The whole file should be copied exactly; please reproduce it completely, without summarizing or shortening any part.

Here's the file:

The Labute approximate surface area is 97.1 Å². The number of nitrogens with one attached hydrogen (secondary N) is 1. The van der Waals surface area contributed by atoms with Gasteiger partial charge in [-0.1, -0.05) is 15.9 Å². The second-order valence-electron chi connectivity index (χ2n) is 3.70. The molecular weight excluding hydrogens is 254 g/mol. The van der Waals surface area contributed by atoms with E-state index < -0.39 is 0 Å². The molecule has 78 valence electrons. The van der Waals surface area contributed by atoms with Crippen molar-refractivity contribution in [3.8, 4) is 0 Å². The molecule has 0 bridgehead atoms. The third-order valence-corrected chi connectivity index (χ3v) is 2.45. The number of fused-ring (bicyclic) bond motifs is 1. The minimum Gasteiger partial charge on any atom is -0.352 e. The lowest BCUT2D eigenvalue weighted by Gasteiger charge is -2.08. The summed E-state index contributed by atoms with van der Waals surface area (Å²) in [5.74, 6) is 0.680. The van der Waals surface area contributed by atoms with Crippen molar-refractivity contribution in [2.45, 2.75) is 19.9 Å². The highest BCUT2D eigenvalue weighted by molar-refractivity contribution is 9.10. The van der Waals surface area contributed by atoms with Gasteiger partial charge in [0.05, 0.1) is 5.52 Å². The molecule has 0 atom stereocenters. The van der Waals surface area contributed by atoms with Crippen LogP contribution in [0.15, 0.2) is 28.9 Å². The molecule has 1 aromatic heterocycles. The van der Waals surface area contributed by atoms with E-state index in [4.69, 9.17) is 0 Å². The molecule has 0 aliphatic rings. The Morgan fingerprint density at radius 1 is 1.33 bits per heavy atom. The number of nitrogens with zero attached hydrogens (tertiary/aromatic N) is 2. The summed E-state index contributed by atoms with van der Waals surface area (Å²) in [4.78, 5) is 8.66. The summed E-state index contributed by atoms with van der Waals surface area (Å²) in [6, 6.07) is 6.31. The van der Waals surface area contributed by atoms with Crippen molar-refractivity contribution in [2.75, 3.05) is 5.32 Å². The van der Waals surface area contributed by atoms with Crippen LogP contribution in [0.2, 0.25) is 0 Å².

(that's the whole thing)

The Labute approximate surface area is 97.1 Å². The number of nitrogens with one attached hydrogen (secondary N) is 1. The van der Waals surface area contributed by atoms with Gasteiger partial charge in [-0.1, -0.05) is 15.9 Å². The second-order valence-electron chi connectivity index (χ2n) is 3.70. The molecular weight excluding hydrogens is 254 g/mol. The van der Waals surface area contributed by atoms with E-state index < -0.39 is 0 Å². The molecule has 78 valence electrons. The van der Waals surface area contributed by atoms with Crippen molar-refractivity contribution in [3.8, 4) is 0 Å². The molecule has 0 bridgehead atoms. The third-order valence-corrected chi connectivity index (χ3v) is 2.45. The number of fused-ring (bicyclic) bond motifs is 1. The minimum Gasteiger partial charge on any atom is -0.352 e. The lowest BCUT2D eigenvalue weighted by Gasteiger charge is -2.08. The summed E-state index contributed by atoms with van der Waals surface area (Å²) in [5.74, 6) is 0.680. The van der Waals surface area contributed by atoms with Crippen molar-refractivity contribution in [2.45, 2.75) is 19.9 Å². The highest BCUT2D eigenvalue weighted by molar-refractivity contribution is 9.10. The van der Waals surface area contributed by atoms with Gasteiger partial charge in [0.05, 0.1) is 5.52 Å². The molecule has 0 atom stereocenters. The van der Waals surface area contributed by atoms with Crippen LogP contribution in [0.15, 0.2) is 28.9 Å². The molecule has 1 aromatic heterocycles. The van der Waals surface area contributed by atoms with E-state index in [4.69, 9.17) is 0 Å². The molecule has 0 aliphatic rings. The Morgan fingerprint density at radius 1 is 1.33 bits per heavy atom. The number of nitrogens with zero attached hydrogens (tertiary/aromatic N) is 2. The summed E-state index contributed by atoms with van der Waals surface area (Å²) in [4.78, 5) is 8.66. The summed E-state index contributed by atoms with van der Waals surface area (Å²) in [6, 6.07) is 6.31. The van der Waals surface area contributed by atoms with Crippen molar-refractivity contribution in [2.75, 3.05) is 5.32 Å². The van der Waals surface area contributed by atoms with Crippen LogP contribution in [0.2, 0.25) is 0 Å².